York Minster is the largest Medieval cathedral in Northern Europe. For the most atmospheric effect aim to approach through The Shambles, which is an ancient cobbled street that is easily compared to Harry Potter's Diagon Alley. 

Jorvik Viking Centre stands on the site of a 1000-year old Viking city and carefully reconstructs the sights, sounds and smells to take visitor back to the 10-century. 

For a complete look back into York's past, head to Yorkshire Museum for exhibits that reveal prehistoric, Roman, Viking and medieval lives. 

Or go to York Castle Museum, where there is a street of salvaged shop fronts that recreate the city's stories from the Georgian era to the 1980s. Climb to the top of nearby Clifford's Tower for incredible views of the city. 

The National Railway Museum features iconic locomotives from across the ages and across the world, and visitors can climb on board for a closer look.     

Browns is York's famous department store and the place to purchase designer brands. Another York institution is Betty's Tea Rooms, with an interior that was inspired by the Queen Mary ocean liner.

Picture credit: Janice Carlson / Shutterstock

Tour Dates

30/07/2021 - 02/08/2021 Book
20/08/2021 - 23/08/2021 Book

Itinerary

Day 1

We will begin your tour at Holy Trinity, Goodramgate, tucked out of the way but in the heart of the circuitous medieval walls of the city. It is among the oldest churches in England and well-known for its irregular box pews, dating to the 17th to 19th centuries, and for its fine medieval stained glass. We then move on to All Saints Pavement, a beacon for York due to its striking octagonal 15th-century lantern tower and the burial place of 39 Lord Mayors.

Our final stop of the day is to the often-overlooked Bedern Chapel, which is the former precinct of the Vicars Choral of York Minster from the 13th century. The word bedern is derived from Early English bede (prayer) and ærn (house)

Day 2

We start at St Martin le Grand, Coney Street, which though originally constructed in 1080, was almost completed destroyed during a a WWII air raid in 1942. It was entirely rebuilt under the auspices of church architect George Pace and re-hallowed in 1968 and is the perfect example of medieval meeting modern.

Next we visit St Olave’s at the entrance to the Viking city. Founded in 1055 by Siward, Earl of Northumberland, and later the first home of St Mary's Abbey, the tower is said to have been used as a gun platform in the 1644 Siege of York.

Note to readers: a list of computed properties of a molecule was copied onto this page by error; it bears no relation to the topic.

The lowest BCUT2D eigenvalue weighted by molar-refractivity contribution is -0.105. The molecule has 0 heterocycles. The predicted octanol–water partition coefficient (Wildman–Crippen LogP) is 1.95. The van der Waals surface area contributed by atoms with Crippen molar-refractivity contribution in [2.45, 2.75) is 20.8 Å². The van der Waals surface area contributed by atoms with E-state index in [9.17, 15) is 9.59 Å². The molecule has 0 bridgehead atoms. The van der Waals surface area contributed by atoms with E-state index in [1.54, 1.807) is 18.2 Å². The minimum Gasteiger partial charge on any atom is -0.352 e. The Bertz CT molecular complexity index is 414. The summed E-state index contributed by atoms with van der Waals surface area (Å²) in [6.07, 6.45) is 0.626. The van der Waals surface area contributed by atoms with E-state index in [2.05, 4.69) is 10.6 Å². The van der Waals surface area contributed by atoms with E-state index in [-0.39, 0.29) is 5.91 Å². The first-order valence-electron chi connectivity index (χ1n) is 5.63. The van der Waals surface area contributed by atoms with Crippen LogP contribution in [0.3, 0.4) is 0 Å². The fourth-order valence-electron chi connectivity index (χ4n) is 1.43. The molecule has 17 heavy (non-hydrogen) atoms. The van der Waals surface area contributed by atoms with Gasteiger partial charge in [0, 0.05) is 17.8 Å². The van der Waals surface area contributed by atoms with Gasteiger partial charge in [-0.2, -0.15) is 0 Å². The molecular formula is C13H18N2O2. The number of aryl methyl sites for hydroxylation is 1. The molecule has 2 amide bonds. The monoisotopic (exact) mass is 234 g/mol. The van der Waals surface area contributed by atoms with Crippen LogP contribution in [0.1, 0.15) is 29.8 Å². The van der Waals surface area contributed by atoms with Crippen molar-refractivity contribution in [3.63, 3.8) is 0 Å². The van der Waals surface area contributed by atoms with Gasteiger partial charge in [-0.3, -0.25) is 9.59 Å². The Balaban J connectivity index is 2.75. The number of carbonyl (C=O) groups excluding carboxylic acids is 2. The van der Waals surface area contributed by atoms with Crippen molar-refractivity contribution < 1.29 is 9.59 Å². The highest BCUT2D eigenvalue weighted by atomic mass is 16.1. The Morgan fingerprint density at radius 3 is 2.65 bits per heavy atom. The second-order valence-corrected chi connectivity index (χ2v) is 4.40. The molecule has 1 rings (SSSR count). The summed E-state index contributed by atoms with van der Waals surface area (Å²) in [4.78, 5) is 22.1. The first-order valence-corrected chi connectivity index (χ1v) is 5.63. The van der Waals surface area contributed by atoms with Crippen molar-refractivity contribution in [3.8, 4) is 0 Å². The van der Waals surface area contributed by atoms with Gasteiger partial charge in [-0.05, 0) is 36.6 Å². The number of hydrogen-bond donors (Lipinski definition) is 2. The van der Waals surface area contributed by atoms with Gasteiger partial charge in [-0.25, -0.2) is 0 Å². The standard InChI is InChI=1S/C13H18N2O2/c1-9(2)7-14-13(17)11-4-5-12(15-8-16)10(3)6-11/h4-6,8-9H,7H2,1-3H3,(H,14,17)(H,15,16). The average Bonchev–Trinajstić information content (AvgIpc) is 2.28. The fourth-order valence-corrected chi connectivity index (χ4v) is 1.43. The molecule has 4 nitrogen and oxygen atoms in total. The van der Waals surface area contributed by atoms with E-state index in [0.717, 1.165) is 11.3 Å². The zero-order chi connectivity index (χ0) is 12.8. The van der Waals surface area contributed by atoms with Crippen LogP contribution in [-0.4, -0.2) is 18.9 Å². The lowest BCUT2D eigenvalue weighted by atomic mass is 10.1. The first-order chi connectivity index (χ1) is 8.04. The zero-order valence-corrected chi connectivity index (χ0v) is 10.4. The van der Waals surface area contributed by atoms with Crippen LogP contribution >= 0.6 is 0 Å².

The afternoon will see us visit the picturesque splendour of the ruins of one of England’s most powerful monasteries, St Mary’s Abbey, before the day culminates at the creme de la crème that is York Minster, the seat of the archbishop. Rebuilt in the Gothic style between 1220 and 1472, it is one of the greatest artistic achievements of the Middle Ages.

Day 3

The day begins at All Saints, North Street, known worldwide for its extraordinary surviving medieval glass including the "Corporal acts of Mercy", and the "Pricke of Conscience" window. Above all, however, it is home to the dwelling of Dame Emma Raughton, an anchoress who received visions of Our Lady in the 15th century. En route to lunch, we will make a quick pit stop at Kings Manor, the former Abbot's House of St Mary's Abbey and once the headquarters of Henry VIII’s Council of the North.

In the afternoon we take in two churches often forgotten. St Denys, Walmgate, is often termed ‘the unlucky church’ after a series of mishaps including losing part of the building to subsidence, being struck by lightning, and hit by Civil War cannon fire. Then on to Holy Trinity, Micklegate which once served a priory of Benedictine monks. We will pass St Martin-cum Gregory on our return, a redundant 11th-century church now operating as The Stained Glass Centre.

Day 4

For your final day we round off our jaunt through York’s medieval religious history with a visit to the small convent of Catholic sisters founded in 1686 and known as the Bar Convent Chapel with its splendid neo-classical domed chapel built in 1766 to designs by Thomas Atkinson.